Today we release the 'Learning and Listening for Mutual Action: surfacing and building the evidence base to support Black African, Black Caribbean, Asian and other Minoritised Ethnic led voluntary sector organisations' report that asks the vital question: what are the support needs of organisations led by, for, and with BAME communities?
This has not been an equal pandemic for all. With the vaccine roll-out as much as the virus impact, there is a lot that has been written about how Covid-19 has disproportionately affected certain groups in the United Kingdom – for example through the Ubele Initiative - and in particular Black African, Black Caribbean, Asian and other Minority Ethnic (for example, Gypsy Roma) groups. Even so, it warrants repeating that people of colour and certain minority ethnic groups in the United Kingdom have had it harder than most.
A second truth is that an important lifeline for them is a range of frontline and infrastructure voluntary sector organisations who represent them and their needs. These organisations too work under some of the same constraints and challenges of racism and neglect – structures and cultures that limit their potential, just as it has limited the potential of generations of people that they have served.
According to last year’s Home Truths report by Dr. Sanjiv Lingayah, commissioned by Voice4Change and ACEVO, voluntary sector organisations led by, for, and with these communities continue to experience individual and structural racism and antagonism, more than their white peers or other mainstream voluntary sector organisations.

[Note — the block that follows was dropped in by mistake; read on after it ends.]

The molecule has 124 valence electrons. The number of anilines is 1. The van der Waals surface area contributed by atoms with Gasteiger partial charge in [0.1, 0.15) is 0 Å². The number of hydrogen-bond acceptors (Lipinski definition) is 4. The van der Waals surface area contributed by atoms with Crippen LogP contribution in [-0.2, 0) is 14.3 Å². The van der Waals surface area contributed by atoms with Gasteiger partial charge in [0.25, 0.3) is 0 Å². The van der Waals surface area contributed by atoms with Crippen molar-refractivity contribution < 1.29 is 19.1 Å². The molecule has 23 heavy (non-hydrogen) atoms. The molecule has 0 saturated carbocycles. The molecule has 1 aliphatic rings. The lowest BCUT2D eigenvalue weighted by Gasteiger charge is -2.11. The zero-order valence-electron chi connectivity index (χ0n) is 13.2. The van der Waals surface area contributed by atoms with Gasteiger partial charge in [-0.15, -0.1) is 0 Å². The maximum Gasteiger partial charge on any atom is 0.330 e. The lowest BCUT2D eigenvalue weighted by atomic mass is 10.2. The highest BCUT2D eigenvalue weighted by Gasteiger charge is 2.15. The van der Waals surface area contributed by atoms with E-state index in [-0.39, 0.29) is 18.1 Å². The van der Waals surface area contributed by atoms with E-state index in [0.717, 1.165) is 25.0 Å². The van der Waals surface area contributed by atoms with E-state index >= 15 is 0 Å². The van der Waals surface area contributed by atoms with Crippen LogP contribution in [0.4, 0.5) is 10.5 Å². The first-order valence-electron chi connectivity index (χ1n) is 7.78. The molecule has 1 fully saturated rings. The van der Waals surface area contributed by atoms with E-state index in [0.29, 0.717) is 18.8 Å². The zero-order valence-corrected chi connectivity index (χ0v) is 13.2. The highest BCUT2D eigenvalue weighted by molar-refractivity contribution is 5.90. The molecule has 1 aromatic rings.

The encouraging news is that in line with the challenges of the Black Lives Matter campaign, there is a growing agenda, to recognise and resource these voluntary sector organisations, particularly where these are run ‘by and for’ Black, Asian and Minority Ethnic communities. Mainstream funders are starting to build this into their work. But money is not enough. So this in turn prompts a vital question that we have commissioned research on for Pilotlight: what are the support needs of these organisations?
I am very grateful to Fancy Sinantha for taking forward this work. Fancy is an independent consultant and this research for Pilotlight was completed with the support of our evaluation partner, Cornish and Grey. She is also a Strategic Adviser/Associate to The Social Innovation Partnership and has served on the board of Praxis Community Projects and Enterprises.
A simple question doesn’t always have a single answer and the report Fancy has completed provides seven insights on what we know, what we don’t know and where some pathways for moving forward may be found.
What we know:
1. History is somewhat informative
2. Structural inequality and racism persist
3. Jargon, terminology, definition and language is problematic
4. Current (and global) best practices are emerging
What we don’t know:
5. There are major gaps in best practice which is evidence-based, and/or cultural and equity-informed
What next, could be opportunities to learn and listen through:
6. Deeper qualitative research, including a co-designed survey, or a
7. Convening of ‘by and for’ led leaders in a listening and learning forum.
The work of Pilotlight and other mainstream support organisations for the voluntary sector is of value and could be of real importance in this context if designed with inclusion, respect and anti-racism at its heart. We will share the research with other support organisations and build in practical action in line with the recommendations into our own Diversity, Equity and Inclusion Plan which will go to our Board next month. We have reported on some of our work under this vital theme and will come back to share more on this.
The research was completed in December 2020 and it is encouraging that even in the short time since, there has been some major steps forward in the field, with the gearing up of the Baobab Foundation and the evolving work of the Diversity, Equity and Inclusion Data Group with funders.
It is good to take stock and then to move on to take action. Both are needed for the future we want to see: one that is truly healing from history and the trauma brought on by the current pandemic; a future that is diverse, equitable, inclusive and thus thriving.